It all began with a long plane flight. For years my coworker had been enthusiastically recommending Scott Lynch's The Lies of Locke Lamora
, the first book of the Gentleman Bastard series, and I had nodded my head and moved on. Dashing off to the airport, I finally grabbed my copy off a teetering pile of unread books and headed out the door. I was delighted to discover that most of the major characters were sassy as all get out and they could wield their swords just as adeptly as their words. The book did exactly what I wanted it to do: create a world I could step into and be thoroughly entertained.
There are currently three titles in Lynch's series, and the latest one, The Republic of Thieves, comes out in mass market later this month. The book finds Locke and Jean tinkering in politics, while alternating chapters tell the story of a summer long ago when the two wound up starring in a play.
Lynch's writing just keeps getting better and better. He writes some of the most bawdy and hilarious dialogue I've ever read. If you haven't read the Gentleman Bastard series, enjoy. If you've already gobbled it up and want more, here are some suggestions.
Joe Abercrombie's Half a King, first in his Shattered Sea trilogy, tells the tale of Yarvi, who unexpectedly becomes king after his father and brother are killed. He is nearly assassinated, escapes, and ends up enslaved as an oarsman on a ship. Yarvi is an immediately likeable character who becomes even more appealing as the plot unfolds, and he is surrounded by a cast of characters who are lively, eccentric, and enjoyable.
Abercrombie tells his tale at breakneck speed. I finished it in two days; I simply had to know what happened next. Half a King has a Nordic setting and is a bit lighter in tone than Abercrombie's other books, while still being properly grim. Yarvi isn't given to excessive sass, but he's mouthy when he needs to be. He also has a gift for narrowly escaping bad situations.
Jalan, the central character in Mark Lawrence's Prince of Fools, is also a master of the narrow escape. When we first meet him, he is leaping out a window, on the run. This is not the last time he will be exiting by rather unconventional methods. Jalan has considerable gambling debts, he's quite the ladies' man, and his sense of honor is rather flexible. While trying to exit from another window, he becomes magically bonded with a fierce and honorable Nordic warrior, Snorri. As the two travel north on a rescue mission, we learn more of Snorri's past.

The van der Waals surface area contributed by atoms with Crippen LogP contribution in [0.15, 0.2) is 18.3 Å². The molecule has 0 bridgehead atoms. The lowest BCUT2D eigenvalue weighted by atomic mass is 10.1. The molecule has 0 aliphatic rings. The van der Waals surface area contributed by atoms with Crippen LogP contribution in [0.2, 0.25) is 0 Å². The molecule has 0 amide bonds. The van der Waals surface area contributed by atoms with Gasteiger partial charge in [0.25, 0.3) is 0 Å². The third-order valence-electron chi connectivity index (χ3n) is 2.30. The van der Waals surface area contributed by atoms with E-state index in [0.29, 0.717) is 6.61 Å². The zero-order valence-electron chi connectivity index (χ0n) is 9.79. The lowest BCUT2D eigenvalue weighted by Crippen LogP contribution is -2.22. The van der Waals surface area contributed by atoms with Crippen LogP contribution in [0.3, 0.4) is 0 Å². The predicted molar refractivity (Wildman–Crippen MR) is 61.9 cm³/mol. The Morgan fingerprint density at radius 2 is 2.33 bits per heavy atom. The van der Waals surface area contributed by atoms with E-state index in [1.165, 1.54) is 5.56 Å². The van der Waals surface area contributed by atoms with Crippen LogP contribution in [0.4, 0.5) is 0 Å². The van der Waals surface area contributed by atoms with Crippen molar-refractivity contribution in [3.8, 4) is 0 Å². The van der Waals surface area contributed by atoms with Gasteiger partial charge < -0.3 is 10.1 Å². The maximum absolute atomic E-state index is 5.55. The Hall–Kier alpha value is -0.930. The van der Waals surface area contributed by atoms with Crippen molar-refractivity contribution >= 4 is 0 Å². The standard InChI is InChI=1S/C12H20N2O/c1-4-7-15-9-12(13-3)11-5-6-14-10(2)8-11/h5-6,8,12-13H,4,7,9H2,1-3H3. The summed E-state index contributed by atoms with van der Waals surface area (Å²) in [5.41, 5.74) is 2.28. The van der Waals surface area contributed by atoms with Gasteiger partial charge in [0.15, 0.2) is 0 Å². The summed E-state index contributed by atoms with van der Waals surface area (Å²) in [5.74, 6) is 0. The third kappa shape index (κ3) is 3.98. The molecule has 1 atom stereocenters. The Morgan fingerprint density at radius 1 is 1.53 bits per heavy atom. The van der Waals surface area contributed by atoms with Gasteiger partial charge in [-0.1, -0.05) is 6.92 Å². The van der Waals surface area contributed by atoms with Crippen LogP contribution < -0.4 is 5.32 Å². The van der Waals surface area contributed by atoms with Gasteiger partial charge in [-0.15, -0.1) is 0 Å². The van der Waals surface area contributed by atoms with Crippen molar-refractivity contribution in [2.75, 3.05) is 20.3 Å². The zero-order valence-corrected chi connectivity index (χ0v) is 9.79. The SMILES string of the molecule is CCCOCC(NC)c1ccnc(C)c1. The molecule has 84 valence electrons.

Lawrence effortlessly balances characters, world building, plot, and dialogue, and he serves up a thrilling concoction that left me hungry for more. Jalan is the salsa to Snorri's chips, and they make quite a pair, hacking up their enemies and sailing the half-frozen northern seas. It is the contrast between Snorri and Jalan that truly makes the book shine — the man of honor and the man of flexible moral standards.
Sebastien de Castell's Traitor's Blade, first in the Greatcoats series, is the story of three swordsmen: Falcio, Kest, and Brasti. It begins with the trio making a quick exit out of a window after being framed for a murder they didn't commit. To escape the local constables, they take a job guarding a caravan. The three men were all Greatcoats, dispensers of the king's justice, but the king is dead and the Greatcoats have fallen out of favor. The retort flies fast and furious between the three main characters, and the plot gallops along at a happy pace. If I were taking another long plane flight, this is definitely the book I'd want with